14. A color communication kit as in claim 13, wherein said arm portion terminates in a tail portion of lesser width as compared to said head portion.
15. A color communication kit as in claim 14, wherein said tail portion is received within said slots so that said head portion thereof extends vertically thereabove.
16. A color communication kit as in claim 12, wherein each of said chromatic and achromatic color plaques is a one-piece planar structure having a head portion and a radially extending tail portion.
17. A color communication kit as in claim 16, wherein said tail portion is received within said grooves so that said head portion thereof radially extends outwardly therefrom.
18. A color communication kit as in claim 1 or 7, further comprising a holder adapted to collectively hold a number of said color plaques in stacked relationship with one another.
19. A color communication kit as in claim 18, wherein said holder includes a handle, a housing structure which defines a cavity sized and configured to accept respective portions of said color plaques when in said stacked relationship, and a resilient retaining strip which exerts a bias force against the stack of color plaques so as to retain the stack in said housing structure.
20. A color communication kit as in claim 19, wherein said cavity of said housing structure is defined by means of a pair of opposing side walls fixed to a forward end of said handle, and a top wall spaced above said forward end of said handle and extending between a fixed to each of said side walls.
21. A color communication kit as in claim 20, wherein said retaining strip includes a proximal end fixed to a rearward end of said handle, and a terminal free end which is movably disposed within said housing structure.
22. A color communication kit as in claim 21, wherein said retaining strip exerts a bias force against the color plaques in the stack in a direction towards said top wall.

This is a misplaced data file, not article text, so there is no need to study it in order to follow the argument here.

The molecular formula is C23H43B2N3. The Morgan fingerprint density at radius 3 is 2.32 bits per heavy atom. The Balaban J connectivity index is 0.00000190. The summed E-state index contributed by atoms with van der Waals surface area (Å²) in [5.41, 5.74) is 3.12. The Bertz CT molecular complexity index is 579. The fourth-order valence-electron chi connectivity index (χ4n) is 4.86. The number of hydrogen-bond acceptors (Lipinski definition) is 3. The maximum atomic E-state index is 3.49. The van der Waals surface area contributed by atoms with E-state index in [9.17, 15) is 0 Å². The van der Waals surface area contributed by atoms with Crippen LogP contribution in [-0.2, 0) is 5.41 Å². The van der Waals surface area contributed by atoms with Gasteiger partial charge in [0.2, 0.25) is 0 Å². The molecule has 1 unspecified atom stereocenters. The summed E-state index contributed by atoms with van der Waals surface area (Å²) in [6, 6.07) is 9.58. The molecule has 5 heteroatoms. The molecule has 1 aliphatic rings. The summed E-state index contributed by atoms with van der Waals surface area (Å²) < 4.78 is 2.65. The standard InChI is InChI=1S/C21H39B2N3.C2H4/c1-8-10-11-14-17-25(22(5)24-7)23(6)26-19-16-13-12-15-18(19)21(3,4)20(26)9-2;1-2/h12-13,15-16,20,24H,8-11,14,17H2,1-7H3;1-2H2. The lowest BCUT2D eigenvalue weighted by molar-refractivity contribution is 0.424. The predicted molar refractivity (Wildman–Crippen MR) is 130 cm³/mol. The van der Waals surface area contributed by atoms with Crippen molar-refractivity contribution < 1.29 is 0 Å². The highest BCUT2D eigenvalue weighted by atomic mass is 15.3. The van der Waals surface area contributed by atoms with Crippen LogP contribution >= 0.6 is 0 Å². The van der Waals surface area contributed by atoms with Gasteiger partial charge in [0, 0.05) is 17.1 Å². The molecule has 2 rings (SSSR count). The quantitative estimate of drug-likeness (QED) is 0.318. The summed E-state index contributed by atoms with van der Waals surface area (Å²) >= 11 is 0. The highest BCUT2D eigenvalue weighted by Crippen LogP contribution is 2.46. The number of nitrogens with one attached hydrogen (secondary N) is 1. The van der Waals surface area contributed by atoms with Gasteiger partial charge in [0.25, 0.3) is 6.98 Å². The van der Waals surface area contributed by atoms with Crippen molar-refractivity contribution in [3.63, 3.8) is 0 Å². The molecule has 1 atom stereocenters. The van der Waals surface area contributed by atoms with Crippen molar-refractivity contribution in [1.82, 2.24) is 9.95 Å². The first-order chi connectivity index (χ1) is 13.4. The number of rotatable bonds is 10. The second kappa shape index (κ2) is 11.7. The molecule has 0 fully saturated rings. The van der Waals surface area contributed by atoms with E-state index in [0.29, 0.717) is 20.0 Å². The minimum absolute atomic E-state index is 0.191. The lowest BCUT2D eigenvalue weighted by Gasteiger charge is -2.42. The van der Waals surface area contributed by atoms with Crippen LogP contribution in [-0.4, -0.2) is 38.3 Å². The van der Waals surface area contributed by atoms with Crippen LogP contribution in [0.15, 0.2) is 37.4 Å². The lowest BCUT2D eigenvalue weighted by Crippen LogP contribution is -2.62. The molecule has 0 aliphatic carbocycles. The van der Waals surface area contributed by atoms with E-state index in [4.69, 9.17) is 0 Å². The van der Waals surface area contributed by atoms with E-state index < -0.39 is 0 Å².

23. A color communication kit comprising a number of discrete rigid three-dimensional color members having a selected depth dimension and being formed of a transparent plastics material, wherein a selected number of said color members each have a unique non-printed color homogeneously present throughout the depth dimension, which color is different in at least one of hue and value characteristics as compared to the hue and value characteristics of others of said color members, wherein selected individual ones of said color members are adapted to being overlaid with selected others of said colors members to achieve a color corresponding to a combination of the hue and value characteristic of said selected individual ones and others of said overlaid color members.
24. A color communication kit as in claim 23, further comprising a number of opaque color members.
25. A color communication kit as in claim 24, wherein said opaque color members are selected from black tones, brown tones, colorless-to-black tones, colorless-to-brown tones, white-to-gray-to-black tones, pearl tones and metallic tones.
26. A color communication kit as in claim 24 or 25, wherein said opaque color members are rigid three-dimensional structures having thickness dimension and a respective non-printed color which is present homogeneously throughout the thickness dimension.
27. A color communication kit as in claim 23, wherein at least said number of said color members are planar.
28. A color communication kit as in claim 23, wherein said color member are arranged in an ordered series in dependence upon respective hue and value characteristics.
29. A color communication kit as in claim 28, further comprising means for maintaining said color members in said ordered series in dependence upon respective hue and value characteristics.
30. A color communication kit as in claim 23 or 28, which further comprises a second series of color members which are selected from transparent, translucent or opaque colors.
31. A color communication kit as in claim 30, wherein said second series of color members is achromatic.
The present invention relates generally to kits that may be employed in commercial and/or educational environments which allow colors to uniquely and objectively be identified and thereby matched by their unique defining chromatic and achromatic characteristics. The color communication kits of this invention therefore find particular utility in virtually any end-use application where color is desired to be communicated objectively to a third party for purposes of color evaluation, analysis, matching and the like.
Color systems, such as the Munsell (see U.S. Pat. No. 824,374, incorporated fully hereinto by reference) and C.I.E. (Commission Internationale de l'Eclairage) systems, which use the three color coordinates of hue, intensity of saturation or chroma (hereinafter simply referred to as "chroma") and darkness/lightness value (hereinafter simply referred to as "value") are notoriously well known. In this connection, these color coordinate systems enable an essentially three-dimensional color model to be constructed whereby the characteristics of any color may be identified using its unique hue, chroma and value coordinates.